Scientific advances and discoveries now make it possible to test males for genealogy purposes, to determine if they are related to each other. Scientists have discovered that a very small portion of the Y chromosome of a male is passed from father to son, unchanged, except for an occasional mutation every 500 generations. By testing this very small portion, it can be determined if the males had a common ancestor, and are therefore related.
The test only works on direct male descendants, since the Y chromosome is passed from father to son. To participate in the Norin/Noren/ DNA Project you must be a direct descent male. That means that your father was a Norin/Noren or variant, his father was a Norin/Norin or variant, and so forth. If any of the males in your direct line were adopted, this would break the chain.
The Norin/Noren et al DNA Project will tell us who is related to whom, and should provide us with clues to help us in our genealogy research, especially for those with brick walls. By testing those with the surname in Sweden today, we also hope to uncover information regarding the origin of the surname. At least one male participant is needed from each line, or family tree.
Participating in the project is quick, easy, and painless. A kit is mailed to you, and you brush the inside of your cheek to provide some cells. The lab at the University of Arizona tests the sample.
The result of the DNA test is a string of 12 numbers. By comparing these 12 numbers to other participant's results, we can determine who is related to whom. When the 12 numbers match between participants, the individuals are related and had a common ancestor.
The participants whose 12 number score match and are therefore related, may want to then work together and share their genealogical research in order to determine where and when their common ancestor lived and who he was.
If participants scores do not match, then they will then know that their Norin/Norenlines are unrelated and they don't share a common ancestor. This is also valuable information because people often spend effort trying to find a connection to an ancestor to whom they are not related. . Although it's more fun to find that your DNA score matches the scores some one who has already trace their ancestry back to a well documented ancestor, a negative result will make it clear that you don't need to research that line.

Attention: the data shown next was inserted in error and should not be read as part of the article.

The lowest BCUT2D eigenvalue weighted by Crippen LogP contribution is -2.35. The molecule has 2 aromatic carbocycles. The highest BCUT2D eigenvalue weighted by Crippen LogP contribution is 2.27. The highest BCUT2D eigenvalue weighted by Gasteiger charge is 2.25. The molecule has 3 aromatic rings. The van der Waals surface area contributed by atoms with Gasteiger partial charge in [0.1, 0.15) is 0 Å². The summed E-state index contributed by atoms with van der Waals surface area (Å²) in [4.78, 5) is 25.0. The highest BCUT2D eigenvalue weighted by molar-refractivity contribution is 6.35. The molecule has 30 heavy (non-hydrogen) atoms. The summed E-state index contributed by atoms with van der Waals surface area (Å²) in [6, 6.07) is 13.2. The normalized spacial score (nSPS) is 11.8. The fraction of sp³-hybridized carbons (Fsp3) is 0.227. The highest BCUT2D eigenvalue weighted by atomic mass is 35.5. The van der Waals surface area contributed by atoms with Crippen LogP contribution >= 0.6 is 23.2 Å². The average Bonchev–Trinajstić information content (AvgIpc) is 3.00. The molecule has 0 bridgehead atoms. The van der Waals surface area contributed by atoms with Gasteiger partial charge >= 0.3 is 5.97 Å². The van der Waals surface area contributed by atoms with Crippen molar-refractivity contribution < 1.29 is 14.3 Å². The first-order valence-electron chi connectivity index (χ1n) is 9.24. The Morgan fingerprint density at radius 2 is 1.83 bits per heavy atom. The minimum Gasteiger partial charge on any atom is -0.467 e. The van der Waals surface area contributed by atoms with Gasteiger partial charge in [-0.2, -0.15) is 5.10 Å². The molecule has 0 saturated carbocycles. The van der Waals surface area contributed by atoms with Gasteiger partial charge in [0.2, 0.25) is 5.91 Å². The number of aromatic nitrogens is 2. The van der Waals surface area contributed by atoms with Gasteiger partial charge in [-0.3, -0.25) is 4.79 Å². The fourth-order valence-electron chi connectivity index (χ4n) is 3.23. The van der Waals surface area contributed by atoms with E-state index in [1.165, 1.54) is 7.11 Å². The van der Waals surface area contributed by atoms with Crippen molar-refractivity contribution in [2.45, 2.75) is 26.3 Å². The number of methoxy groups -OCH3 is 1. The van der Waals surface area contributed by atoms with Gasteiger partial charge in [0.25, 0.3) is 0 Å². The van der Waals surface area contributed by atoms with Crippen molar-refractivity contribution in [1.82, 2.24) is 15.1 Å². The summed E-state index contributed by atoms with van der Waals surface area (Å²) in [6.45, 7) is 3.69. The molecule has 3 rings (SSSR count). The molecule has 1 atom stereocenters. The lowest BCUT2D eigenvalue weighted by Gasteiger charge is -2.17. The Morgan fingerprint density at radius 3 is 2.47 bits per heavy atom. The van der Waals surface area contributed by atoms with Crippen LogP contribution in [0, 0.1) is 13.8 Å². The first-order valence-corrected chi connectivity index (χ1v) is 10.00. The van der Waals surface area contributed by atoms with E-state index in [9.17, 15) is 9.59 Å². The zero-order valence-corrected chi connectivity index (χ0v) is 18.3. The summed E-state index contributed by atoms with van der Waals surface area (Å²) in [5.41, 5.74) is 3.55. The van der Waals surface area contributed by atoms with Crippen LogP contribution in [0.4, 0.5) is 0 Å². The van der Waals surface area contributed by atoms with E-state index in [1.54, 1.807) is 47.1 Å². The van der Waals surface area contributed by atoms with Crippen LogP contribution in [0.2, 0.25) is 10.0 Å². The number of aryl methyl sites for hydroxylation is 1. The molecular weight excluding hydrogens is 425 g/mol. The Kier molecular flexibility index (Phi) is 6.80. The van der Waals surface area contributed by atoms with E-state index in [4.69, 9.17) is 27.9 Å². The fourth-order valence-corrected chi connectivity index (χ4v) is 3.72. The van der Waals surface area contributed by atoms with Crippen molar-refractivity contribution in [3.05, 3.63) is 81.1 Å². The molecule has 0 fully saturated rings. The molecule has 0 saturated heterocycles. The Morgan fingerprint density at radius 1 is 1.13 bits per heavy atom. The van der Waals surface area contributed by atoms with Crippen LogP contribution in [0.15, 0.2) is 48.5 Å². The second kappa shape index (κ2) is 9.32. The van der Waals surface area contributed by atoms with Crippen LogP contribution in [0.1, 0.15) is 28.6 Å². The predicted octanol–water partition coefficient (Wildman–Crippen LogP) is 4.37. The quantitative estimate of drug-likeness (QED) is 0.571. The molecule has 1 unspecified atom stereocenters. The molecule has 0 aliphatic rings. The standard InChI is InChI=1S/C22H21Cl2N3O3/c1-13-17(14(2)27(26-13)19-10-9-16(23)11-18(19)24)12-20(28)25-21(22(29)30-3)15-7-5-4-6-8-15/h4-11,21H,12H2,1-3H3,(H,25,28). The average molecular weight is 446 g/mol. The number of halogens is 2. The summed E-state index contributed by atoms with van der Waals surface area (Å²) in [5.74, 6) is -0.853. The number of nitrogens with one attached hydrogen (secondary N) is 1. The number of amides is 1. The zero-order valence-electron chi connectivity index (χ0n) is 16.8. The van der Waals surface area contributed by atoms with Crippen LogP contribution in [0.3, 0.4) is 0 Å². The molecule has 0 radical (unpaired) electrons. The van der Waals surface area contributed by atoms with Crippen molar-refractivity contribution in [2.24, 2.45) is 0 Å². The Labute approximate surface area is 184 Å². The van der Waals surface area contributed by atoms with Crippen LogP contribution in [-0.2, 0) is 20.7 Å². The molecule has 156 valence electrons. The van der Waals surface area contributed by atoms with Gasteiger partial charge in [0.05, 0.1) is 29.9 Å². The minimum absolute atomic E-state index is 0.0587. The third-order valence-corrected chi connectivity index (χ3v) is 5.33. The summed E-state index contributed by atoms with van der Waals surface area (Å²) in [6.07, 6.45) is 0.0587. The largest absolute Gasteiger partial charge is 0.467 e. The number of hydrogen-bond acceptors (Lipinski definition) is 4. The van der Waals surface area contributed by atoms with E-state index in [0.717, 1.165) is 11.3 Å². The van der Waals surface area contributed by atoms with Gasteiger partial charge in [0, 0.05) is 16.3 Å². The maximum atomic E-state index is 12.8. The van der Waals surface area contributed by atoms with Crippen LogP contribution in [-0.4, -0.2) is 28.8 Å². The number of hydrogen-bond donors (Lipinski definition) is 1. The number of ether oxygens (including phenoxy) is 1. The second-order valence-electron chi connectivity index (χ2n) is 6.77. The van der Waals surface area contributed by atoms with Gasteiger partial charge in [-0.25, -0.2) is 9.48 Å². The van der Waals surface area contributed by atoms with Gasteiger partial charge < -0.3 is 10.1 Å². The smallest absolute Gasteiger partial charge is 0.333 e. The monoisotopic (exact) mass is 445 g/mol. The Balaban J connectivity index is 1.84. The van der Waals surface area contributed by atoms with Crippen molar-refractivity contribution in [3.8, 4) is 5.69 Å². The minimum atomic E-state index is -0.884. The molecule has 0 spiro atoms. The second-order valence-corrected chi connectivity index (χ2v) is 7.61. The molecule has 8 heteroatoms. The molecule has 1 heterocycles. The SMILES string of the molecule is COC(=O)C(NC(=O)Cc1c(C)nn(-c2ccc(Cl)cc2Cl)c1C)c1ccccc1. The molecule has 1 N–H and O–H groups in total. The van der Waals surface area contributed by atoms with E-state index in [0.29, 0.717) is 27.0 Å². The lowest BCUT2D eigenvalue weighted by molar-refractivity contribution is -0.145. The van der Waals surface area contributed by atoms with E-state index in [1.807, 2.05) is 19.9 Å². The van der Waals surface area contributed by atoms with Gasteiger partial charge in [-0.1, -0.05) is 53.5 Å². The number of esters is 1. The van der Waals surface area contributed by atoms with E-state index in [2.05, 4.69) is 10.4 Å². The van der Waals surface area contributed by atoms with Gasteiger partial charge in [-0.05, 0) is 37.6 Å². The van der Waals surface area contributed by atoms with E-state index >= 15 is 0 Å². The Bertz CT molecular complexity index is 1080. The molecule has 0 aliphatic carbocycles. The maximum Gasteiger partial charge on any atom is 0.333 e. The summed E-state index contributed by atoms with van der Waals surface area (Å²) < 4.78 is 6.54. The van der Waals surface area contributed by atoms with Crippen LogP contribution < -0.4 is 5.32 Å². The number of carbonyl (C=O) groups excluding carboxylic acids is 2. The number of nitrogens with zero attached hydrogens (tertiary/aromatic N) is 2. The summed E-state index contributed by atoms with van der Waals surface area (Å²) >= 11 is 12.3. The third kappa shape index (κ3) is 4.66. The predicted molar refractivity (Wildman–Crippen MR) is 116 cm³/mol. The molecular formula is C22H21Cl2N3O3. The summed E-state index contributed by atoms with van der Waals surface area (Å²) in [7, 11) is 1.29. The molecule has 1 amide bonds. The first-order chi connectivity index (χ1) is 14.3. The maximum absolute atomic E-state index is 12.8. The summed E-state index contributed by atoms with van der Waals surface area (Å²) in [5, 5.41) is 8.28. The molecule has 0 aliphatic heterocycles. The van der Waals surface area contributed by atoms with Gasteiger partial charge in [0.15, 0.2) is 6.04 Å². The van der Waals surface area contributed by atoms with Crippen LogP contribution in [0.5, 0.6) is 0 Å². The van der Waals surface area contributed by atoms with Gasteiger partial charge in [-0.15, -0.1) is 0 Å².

We know that many of the Norins/ Norens came from Sweden and more currently live there than in America. Over the last 200-300 years the various Norin/Noren families have lost contact with their relatives and the paper trail is often missing that would help us find our ancestors. DNA test results are helping to put us back in contact with each other. It might be within the realm of possibility that we may discover that all Norins/Norens are descended from the same common ancestor.
We are very excited about this project, and hope that you decide to participate. We are part of the new frontier of using science in genealogy. We need participants, and encourage you to sign up today. There is a lab fee for participants. The lab fee is $99 for the 12 marker test or $169 for 25 markers. It is recomended that participants initially sign up for 12 markers and, if there is a match then pay for the additional ones Some families share the cost among several members thus reducing the burden on any one person
Some benefits of participating are:
1. You determine the genetic profile of your family line.
2. You may identify your ancestry when traditional documentary genealogical methods have not done so.
3. Your results may provide clues as to where you should focus your traditional genealogical research.
4.You may be able to validate that your traditional genealogical work is accurate.
5. If you live in Europe you may be able to identify cousins in the U.S that you didn't know you had.
6. You will be joining a fraternity of pioneering genealogy by DNA pioneers
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